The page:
Tuesday, September 28, 2010

Dior Diorama new re-issue 2010: Fragrance Review & Musings on Reformulation

When one of the revered classics gets re-issued, it is cause for celebration. Or disenchantment. It really is a delicate balance. Diorama is no stranger to various versions circulating through the years since its original creation by Edmond Roudnitska in 1949. (You can read our own review on this page) Alternatively dirtier/raunchier (perfume aficionado speak is "skanky") or like a bowl of sunny late summer fruit left on the table to ripen a tad longer than usual (thanks to the famous Prunol base which Roudnitska was so fond of), Diorama has had its phases. The latest one involves a re-issue, just this minute going downtown in specific stores wordlwide (contrary to its Parisian Avenue Montaigne exclusivity as of last year) and a different attribution: to François Demachy, creative art director and head perfumer at parfums Dior, rather to Edmond Roudnitska. What does this mean? Many things.

  • First of all, the industry secret on it being reworked was revealed to me quite a while ago alongside the difference attribution, when approached by a journalist who wanted my input for his research on something concerning the brand and the perfumer. I hope to be able to reveal the length of our coming and goings in the future. But I digress. The matter is the attribution to Demachy signals a change in the formula. Surely, the formula had been tweaked a couple of times already, like mentioned above. But the name of the illustrious creator was guarded as a porte-chance (a good luck charm). Divesting it of its legendary lineage creates an enigma as to whether Demachy has gained full creative control at Dior under the LVMH shortage of budgets for creations or whether his talents are sort of "sold short" as I believed, especially given his tutoring under Edmond himself. (After all François Demachy did beautiful work when the formula restrains were either lifted momentarily for J'Afore L'Absolu or concaved into the inherent idea of simplicity in the style proposed, as in Escale à Portofino). Is an attribution of the reworking of an acclaimed fragrance the final test and the signal from LVMH that there is perfumer lineage there? Is it merely a marketing trick? Or a desire to highlight the role of their head perfumer?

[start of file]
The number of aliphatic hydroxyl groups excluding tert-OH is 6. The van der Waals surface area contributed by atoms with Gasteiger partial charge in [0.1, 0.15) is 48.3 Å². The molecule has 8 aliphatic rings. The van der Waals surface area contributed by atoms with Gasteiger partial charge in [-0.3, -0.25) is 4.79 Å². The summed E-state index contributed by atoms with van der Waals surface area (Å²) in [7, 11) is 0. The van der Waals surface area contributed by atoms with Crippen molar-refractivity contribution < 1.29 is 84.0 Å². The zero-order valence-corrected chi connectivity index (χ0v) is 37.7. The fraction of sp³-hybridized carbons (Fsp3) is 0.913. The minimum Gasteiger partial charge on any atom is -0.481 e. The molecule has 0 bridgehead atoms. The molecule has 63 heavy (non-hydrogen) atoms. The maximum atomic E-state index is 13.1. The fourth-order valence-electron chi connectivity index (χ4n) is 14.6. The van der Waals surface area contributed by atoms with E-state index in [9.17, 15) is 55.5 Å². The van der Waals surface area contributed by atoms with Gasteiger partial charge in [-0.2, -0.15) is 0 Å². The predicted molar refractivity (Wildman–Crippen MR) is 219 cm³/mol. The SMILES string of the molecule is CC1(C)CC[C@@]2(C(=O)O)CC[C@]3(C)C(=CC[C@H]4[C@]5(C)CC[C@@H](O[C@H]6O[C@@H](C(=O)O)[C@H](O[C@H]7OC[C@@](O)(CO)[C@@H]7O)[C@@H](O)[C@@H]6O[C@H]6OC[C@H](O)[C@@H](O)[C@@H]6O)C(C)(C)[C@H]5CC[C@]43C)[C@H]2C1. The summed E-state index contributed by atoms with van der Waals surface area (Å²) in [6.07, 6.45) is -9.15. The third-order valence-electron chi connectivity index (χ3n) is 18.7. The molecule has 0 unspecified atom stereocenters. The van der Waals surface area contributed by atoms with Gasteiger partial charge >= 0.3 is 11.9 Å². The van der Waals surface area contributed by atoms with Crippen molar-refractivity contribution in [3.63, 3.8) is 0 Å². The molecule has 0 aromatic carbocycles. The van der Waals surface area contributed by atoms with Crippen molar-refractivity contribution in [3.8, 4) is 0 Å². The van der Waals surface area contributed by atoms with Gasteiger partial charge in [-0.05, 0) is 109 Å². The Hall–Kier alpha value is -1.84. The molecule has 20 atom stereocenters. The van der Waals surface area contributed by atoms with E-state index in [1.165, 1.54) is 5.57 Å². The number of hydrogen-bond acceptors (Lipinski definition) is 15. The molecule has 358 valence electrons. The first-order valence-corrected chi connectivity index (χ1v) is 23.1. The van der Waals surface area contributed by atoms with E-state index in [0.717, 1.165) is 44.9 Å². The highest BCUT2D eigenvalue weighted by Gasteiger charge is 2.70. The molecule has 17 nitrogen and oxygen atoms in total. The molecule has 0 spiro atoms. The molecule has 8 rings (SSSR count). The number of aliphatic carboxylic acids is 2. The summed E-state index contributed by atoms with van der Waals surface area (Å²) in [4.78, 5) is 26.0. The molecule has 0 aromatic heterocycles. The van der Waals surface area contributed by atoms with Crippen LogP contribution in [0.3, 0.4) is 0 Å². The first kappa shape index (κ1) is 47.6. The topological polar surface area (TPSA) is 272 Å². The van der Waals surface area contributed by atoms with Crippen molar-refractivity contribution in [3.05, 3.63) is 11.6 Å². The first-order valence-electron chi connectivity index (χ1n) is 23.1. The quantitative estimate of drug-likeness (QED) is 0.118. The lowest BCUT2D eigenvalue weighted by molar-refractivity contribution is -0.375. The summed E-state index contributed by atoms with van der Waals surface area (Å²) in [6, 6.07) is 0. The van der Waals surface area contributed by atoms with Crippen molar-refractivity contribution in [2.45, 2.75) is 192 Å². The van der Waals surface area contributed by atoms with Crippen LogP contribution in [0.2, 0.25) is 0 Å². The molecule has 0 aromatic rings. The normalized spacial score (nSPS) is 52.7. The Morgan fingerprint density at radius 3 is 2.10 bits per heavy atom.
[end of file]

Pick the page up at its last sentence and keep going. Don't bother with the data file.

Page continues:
• Another aspect is that the former unattainability of Diorama (being a Paris flagship Dior store exclusive) for most of the perfume lovers the world over is now into crumbles, even if the places of sale are not low-brow at all. Still, the opening to the Anglo-Saxon market signals something important in the luxury business outlook. Namely that creating a hard-to-get exclusive creates a frenzy (uncle Serge played this game first and best) but you have to make sure that that frenzy finds a way to invade the biggest consumer market of them all and the one more attuned to the Internet: the USA and North America in general. Ergo Saks is now carrying Diorama as an exclusive, catering for the increased awareness of classics and more obscure fragrances by an audience which was brought up on the Internet or delurked enough to take notice. It was with surprise I had found out last year that even regular fare which we consider normal perfume counter-material (Diorella, Miss Dior etc.) is hiding beneath specific counters in the US and you have to explicitly ask for them to try them out. Maybe LVMH has finally realised they're sitting on a (very) dumped down brand (lately) and decided to make amends? Let's hope so!

  • Which leaves us with the actual fragrance of the re-issued Diorama. How does it smell like? To cut a long story short, it is still recognisably Diorama, meaning a ripe juice with plummy goodness embracing an unidentified white flower at the heart, somewhere between sweet jasmine and the caramelised scent of immortelle.